Gulf Coast LNG appears to be a mystery company. The DOE has not posted the application on its docket board, so Anderson told the Trib on Tuesday that he is reluctant to name those involved.

The Gulf Coast LNG application came shortly after one filed on Dec. 19 by Freeport LNG Expansion, L.P and FLNG Liquefaction LLC. The two companies now want to export 2.8 billion cubic feet per day from a Texas port — double the amount of gas the companies had earlier sought permission to export.

The two December applications confirm previous reports by the Trib about an exploding interest in sending American natural gas abroad.

In May, the DOE gave its first and only approval to export natural gas to Sabine Pass Liquefaction LLC. Sabine, with a right to ship 2.2 billion cubic feet a day from a Louisiana port, Sabine has already signed contracts with companies in India, Great Britain and Spain to export American natural gas. In all, nine export applications have been filed.

Anderson said the department will grant no further approvals until two studies it commissioned are completed in the first quarter of 2012 examining the “impact on consumption, the economy, GDP and balance of trade.” The U.S. Energy Information Administration and a private firm are conducting the studies.

Price impact is key, he said, as is “the energy security of the United States.”

Those hoping to export argue that America is awash in natural gas because of hydraulic fracturing and horizontal drilling techniques that revolutionized gas production from deep shale formations. They forecast a small impact on prices and an increase in American jobs.

Dan Donovan, a spokesman for Dominion Resources, which wants to export Marcellus shale gas from Cove Point, Md., said studies show the United States is producing enough gas for domestic use “and limited exports.”

Exports would “support price stability,” he said.

Others, including oil tycoon T. Boone Pickens, argue that America should use its natural gas to produce electricity and power vehicles, thereby reducing the nation’s reliance on foreign oil. Pickens has told the Tribune-Review that if America exports natural gas, “we’re truly going to go down as the dumbest generation.”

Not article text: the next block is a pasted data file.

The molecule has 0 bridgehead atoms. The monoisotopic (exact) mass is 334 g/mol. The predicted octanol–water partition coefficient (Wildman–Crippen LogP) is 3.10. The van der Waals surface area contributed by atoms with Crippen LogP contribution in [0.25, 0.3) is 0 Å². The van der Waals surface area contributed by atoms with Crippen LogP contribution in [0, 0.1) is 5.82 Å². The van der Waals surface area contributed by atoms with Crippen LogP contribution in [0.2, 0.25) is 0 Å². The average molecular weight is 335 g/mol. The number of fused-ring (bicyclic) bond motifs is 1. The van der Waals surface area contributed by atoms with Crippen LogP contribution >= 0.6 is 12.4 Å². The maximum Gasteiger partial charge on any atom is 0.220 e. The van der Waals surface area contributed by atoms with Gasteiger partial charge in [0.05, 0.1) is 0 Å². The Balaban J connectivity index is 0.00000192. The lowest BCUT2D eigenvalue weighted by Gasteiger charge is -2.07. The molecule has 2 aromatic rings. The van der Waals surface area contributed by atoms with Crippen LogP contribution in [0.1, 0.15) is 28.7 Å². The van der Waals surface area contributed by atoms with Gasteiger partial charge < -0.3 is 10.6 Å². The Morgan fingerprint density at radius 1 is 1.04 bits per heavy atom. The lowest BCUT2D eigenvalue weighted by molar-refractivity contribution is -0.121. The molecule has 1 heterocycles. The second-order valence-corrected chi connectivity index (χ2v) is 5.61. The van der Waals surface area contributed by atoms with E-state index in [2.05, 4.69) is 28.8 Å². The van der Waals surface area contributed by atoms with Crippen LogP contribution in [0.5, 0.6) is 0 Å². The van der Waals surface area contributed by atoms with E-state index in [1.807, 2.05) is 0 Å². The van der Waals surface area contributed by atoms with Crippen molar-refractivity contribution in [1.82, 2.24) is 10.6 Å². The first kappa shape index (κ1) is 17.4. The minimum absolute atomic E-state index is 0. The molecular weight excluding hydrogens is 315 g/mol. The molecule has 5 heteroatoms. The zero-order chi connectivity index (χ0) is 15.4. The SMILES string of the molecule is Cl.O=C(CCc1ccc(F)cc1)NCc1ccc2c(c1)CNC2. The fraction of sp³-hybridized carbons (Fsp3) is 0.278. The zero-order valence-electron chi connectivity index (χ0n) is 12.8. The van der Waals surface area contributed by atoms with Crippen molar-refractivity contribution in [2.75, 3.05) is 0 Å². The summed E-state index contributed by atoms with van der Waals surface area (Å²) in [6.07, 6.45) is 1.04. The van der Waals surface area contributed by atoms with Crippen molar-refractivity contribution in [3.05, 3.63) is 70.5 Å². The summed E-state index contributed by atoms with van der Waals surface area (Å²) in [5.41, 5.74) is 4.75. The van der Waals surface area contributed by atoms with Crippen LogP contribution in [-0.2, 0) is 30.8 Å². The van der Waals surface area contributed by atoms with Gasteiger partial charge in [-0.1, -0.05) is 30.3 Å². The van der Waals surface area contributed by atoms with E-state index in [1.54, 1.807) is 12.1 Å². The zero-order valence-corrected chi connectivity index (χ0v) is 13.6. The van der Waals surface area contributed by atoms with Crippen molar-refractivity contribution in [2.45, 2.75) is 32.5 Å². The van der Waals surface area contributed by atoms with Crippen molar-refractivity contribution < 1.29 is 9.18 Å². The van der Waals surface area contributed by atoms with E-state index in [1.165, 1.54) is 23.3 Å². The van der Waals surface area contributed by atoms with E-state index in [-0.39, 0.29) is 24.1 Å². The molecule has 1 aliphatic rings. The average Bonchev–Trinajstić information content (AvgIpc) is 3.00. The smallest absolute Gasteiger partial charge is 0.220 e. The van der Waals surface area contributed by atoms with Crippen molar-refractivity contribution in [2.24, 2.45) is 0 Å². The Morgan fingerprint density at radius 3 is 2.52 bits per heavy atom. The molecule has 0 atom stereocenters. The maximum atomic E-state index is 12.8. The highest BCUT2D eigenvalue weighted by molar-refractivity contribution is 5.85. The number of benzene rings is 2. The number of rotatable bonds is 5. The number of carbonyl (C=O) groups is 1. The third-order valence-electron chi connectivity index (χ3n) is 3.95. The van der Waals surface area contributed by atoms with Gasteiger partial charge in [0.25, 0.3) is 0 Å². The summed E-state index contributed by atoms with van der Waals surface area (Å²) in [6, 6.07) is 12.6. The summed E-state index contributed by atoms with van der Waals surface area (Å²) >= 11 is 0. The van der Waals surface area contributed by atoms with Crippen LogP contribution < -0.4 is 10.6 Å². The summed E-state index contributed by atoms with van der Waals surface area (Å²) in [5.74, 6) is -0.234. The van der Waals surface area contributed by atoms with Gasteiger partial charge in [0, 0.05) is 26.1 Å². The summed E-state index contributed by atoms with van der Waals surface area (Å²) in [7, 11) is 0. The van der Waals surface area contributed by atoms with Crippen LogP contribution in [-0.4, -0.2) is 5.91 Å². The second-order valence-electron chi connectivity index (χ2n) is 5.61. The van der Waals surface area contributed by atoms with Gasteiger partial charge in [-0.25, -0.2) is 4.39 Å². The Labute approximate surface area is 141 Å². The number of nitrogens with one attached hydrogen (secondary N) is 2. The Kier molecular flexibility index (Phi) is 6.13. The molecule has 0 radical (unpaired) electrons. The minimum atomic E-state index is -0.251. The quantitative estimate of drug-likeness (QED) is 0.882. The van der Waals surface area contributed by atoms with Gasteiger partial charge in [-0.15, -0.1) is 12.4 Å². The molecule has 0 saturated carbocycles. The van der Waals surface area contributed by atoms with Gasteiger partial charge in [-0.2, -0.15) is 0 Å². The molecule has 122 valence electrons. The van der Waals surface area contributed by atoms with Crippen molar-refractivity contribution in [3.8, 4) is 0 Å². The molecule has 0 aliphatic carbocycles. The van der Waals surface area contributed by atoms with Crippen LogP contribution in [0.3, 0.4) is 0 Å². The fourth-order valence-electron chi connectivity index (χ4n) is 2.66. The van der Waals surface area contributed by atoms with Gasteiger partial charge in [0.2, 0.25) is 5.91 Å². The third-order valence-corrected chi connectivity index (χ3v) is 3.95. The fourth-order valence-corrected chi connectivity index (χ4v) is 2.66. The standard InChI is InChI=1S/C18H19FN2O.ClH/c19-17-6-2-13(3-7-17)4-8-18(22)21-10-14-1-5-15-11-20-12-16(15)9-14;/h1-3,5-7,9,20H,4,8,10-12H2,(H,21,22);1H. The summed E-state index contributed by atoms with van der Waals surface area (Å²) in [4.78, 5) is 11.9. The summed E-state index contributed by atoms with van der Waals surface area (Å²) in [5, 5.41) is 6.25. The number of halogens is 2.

Paul Cicio, president of Industrial Consumers of America, an organization representing American manufacturers with more than $700 billion in combined annual sales, told the Trib yesterday that “we’re clearly in unchartered waters here.”

His organization opposes exporting natural gas, in part for the same reason that proponents cite in their support: jobs.

“The possibility of (gas) rate growth is alarming manufacturing consumers,” he said.

Cicio said he believes the need to convert power plants from coal to gas will grow because of the Environmental Protection Agency’s new emissions regulations for plants.

Money is the bottom line: Natural gas prices in some places in Asia are three to four times that of U.S. prices, according to the energy reporting service Platts. That means that even when figuring in the cost of gas liquefaction and shipping, companies potentially could make more profit by exporting, Barclays Capital said this year.

The government estimates daily production of natural gas for 2011 will be 65.6 billion cubic feet a day. The export applications seek to ship a combined 12.51 billion cubic feet a day, or about 19 percent at the 2011 level.

Natural gas is transported in liquefied form by cooling it to minus 260 degrees. At that temperature, it takes up about 1/600 the space of its gaseous state.

A few years ago, energy experts predicted America would become a large importer of liquefied natural gas and companies scrambled to build plants to receive it from overseas. Owners of those ports want to reverse course and turn them into export terminals.